News Release

New book examines best methods to prepare future English teachers

Volume explores methods of teaching English educators, examines theory, practice, idea of professionalism in teaching profession

Book Announcement

University of Kansas

LAWRENCE — How do you teach someone to be a teacher? And what does it mean to be a professional educator? Those questions are at the heart of a new book from a University of Kansas educator and author working to guide the methods of how English arts teachers are prepared to lead their own classrooms.

“Principles That Shape English Teacher Education: Pedagogy for Innovation and Change” is a new book co-edited by Heidi Hallman, professor of curriculum & teaching at KU. The book examines both theory and practice of the methods course, a class every aspiring teacher takes to learn the practice of being an educator. The book seeks to inspire English teacher educators with practical ways to apply methods of preparing future teachers and considering the theory behind methods courses.

About five years ago, Hallman was part of a committee formed by the National Council of Teachers of Education to examine how English language arts courses are taught at more than 1,000 institutions across the country. The book is highly informed by lessons learned from that work.

“This book really delves into the question of what we teach in those methods courses and how,” Hallman said. “A lot of people want a textbook, or a gathering of syllabi. That’s all fine, but you can’t remove the context of classes and teachers.”

The book was edited by Jessica Gallo of the University of Nevada, Christopher Parsons of Keene State College and Hallman. It contains chapters contributed by teacher educators from across the country. Chapters examine topics such as embracing field experiences, preservice teachers and pedagogical thinking, the English classroom as a contested space, developing a sense of authority as teachers of English reading, policies that promote science of reading and pairing expectations of policy with economic reality.

Hallman contributed a chapter titled “Debating the Discourse of Professionalism with Pre-Service English Teachers.” It examines the idea of what it means to be a professional teacher and how pre-service teachers view the concept.

Historically, teaching has been considered semiprofessional, and some scholars have argued it still is, due to a lack of a common body of knowledge, practices and skills that constitute a basis for professional expertise, Hallman writes, while pointing out teacher educators have fought to increase the status of the teaching profession for roughly three decades. She goes on to examine the term professional and what it means for teachers, noting how assaults on teacher professionalism intensified during the pandemic, leading to increased burnout and teachers leaving the field. Additionally, education has been influenced by neoliberal thinking, wherein education is viewed as a commodity in which the teacher is providing a service and students and parents are customers, as opposed to a free exchange of ideas.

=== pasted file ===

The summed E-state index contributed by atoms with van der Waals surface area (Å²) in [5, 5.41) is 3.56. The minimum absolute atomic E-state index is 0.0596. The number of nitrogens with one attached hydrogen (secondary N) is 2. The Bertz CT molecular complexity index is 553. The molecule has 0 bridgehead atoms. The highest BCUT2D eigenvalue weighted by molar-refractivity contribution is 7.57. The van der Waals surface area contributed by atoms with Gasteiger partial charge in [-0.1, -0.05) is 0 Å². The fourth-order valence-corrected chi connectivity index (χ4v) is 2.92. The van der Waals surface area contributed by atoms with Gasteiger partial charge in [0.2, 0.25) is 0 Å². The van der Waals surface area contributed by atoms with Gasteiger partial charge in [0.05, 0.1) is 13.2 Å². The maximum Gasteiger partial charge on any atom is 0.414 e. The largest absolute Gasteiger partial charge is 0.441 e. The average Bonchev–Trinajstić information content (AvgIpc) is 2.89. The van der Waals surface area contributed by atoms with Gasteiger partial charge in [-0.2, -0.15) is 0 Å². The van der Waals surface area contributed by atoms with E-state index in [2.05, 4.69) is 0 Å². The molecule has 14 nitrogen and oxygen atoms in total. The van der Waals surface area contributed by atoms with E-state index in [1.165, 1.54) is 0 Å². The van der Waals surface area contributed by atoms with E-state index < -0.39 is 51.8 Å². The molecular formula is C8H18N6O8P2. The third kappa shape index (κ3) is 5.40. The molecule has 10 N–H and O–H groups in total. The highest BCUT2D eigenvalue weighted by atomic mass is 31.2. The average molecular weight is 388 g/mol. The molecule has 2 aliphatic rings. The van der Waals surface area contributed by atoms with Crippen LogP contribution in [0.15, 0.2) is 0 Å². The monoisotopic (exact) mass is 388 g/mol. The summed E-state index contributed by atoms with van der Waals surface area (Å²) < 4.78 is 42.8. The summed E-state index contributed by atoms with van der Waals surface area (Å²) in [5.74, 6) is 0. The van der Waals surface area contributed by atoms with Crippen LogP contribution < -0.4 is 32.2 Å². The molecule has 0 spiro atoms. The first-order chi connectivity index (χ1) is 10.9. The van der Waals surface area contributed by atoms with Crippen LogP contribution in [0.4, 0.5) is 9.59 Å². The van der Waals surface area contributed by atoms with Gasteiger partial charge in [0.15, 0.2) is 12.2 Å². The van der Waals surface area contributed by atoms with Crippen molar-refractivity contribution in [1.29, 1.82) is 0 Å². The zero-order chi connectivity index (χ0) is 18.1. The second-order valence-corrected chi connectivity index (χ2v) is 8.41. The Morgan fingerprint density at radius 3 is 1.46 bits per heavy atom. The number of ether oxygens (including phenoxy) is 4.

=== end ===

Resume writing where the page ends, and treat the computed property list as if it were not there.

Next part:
Hallman’s chapter also features results of a focus group with several preservice English teachers regarding their views of teaching and professionalism. Participants stated that teaching is more complex now than in past years. One gave the example of watching a teacher during a field experience as they attempted to lead a class on Zoom during the pandemic. The teacher was looking at a screen full of students who would turn off their cameras and the observer felt bad for the teacher, thinking they were not able to engage the class, but also being unsure what they would do differently in the scenario.

That complexity played into a second major theme of compliance, not critique. Teachers are expected to practice in accordance with both state and federal guidelines that govern methods and curriculum. Those standards are also notorious for shifting frequently. Especially early in careers, teachers are expected to follow along, yet there can be a tendency to be idealistic and want to change things for the better.

“How do teachers think about how they can affect things if they are only one part of a huge machine? How do you talk to preservice teachers without overwhelming them and keeping them excited about teaching?” Hallman said. “Those kinds of questions can be a lot for preservice teachers, and we need to be aware of how we approach them as teacher educators.”

The idea of the technocratic professional, or someone who is a professional but is bound to follow strict guidelines, was the third major theme. To prepare teachers who are both able to meet standards without being robotic and to have a healthy view of professionalism, teacher educators should help them understand the history of the field and how views of it have evolved, Hallman writes. Additionally, educators can help teachers understand professionalism in context of multiple stakeholders including the teacher, parents, students, faculty, administration and others. 

Finally, novice teachers could benefit from understanding multiple meanings of the term professionalism and by teacher educators encouraging them to find themselves within the debate.

“Principles” stands as a text that can both guide teacher educators on preparing new generations of English teachers, Hallman said, and a way for the latter to consider their own place in teaching as they enter the field.

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